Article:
In order to avoid FDA oversight, companies have been making synthetic nicotine in the lab — and not derived from tobacco and thus within the agency’s purview. But the national spending bill enacted March 15 “makes clear that FDA can regulate tobacco products containing nicotine from any source,” the agency said Wednesday, the day before the law finally took effect.
Now, anyone who makes or sells “non-tobacco nicotine” must comply with FDA regulations, which also include not selling to people under 21, not giving away free samples, and not making claims that their products are less harmful than cigarettes without FDA authorization.
Companies that make these products must also register them with the agency and submit a “premarket application” by May 14 in order to stay on the market legally. This review includes looking at their marketing and youth uptake, for example.
By the end of January, over 6.6 million products had been successfully submitted to the agency, nearly all of which were e-cigarette products. Only a small handful were authorized to stay on the market, and over 1.2 million have been rejected while others sit in regulatory limbo.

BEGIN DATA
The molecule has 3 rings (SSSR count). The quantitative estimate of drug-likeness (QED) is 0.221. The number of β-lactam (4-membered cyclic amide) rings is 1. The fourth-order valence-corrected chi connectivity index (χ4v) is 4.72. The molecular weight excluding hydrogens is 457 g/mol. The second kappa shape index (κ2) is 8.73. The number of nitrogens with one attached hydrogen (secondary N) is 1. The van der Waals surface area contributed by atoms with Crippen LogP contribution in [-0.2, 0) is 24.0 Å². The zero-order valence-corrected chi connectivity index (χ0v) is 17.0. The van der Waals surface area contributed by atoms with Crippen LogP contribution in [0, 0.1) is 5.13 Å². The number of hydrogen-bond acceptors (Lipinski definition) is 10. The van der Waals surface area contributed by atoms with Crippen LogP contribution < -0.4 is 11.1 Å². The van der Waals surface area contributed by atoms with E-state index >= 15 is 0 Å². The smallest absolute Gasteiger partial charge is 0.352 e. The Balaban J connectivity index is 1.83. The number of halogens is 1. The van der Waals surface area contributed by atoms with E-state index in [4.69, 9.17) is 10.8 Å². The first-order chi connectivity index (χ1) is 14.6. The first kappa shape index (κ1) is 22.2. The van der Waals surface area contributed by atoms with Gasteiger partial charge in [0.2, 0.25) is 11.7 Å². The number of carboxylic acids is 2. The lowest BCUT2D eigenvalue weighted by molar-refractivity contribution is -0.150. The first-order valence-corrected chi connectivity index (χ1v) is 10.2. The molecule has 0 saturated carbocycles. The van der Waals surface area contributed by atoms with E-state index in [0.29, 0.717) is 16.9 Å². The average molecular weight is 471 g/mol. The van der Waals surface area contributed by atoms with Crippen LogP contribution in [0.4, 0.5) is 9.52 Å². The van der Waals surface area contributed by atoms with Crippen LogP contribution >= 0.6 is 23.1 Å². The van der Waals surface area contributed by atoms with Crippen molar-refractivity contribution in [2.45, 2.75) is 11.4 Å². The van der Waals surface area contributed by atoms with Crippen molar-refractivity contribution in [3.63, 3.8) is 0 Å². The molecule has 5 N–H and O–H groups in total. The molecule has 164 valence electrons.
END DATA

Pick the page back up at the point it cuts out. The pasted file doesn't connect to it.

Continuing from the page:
Last week, FDA leaders authored an opinion in The Hill, describing how vaping companies would switch up their nicotine source after being issued warnings by the FDA. Now those companies “will be held to the same public health standards we’ve worked so hard to implement for other tobacco products,” they wrote.
Among the products newly facing FDA oversight is a disposable brand known as Puff Bar, which comes in a variety of flavors and was the most popular among students in 2021. More than a quarter of high schoolers who currently vaped said that Puff Bar was their usual brand. CNN has reached out to Puff Bar for comment.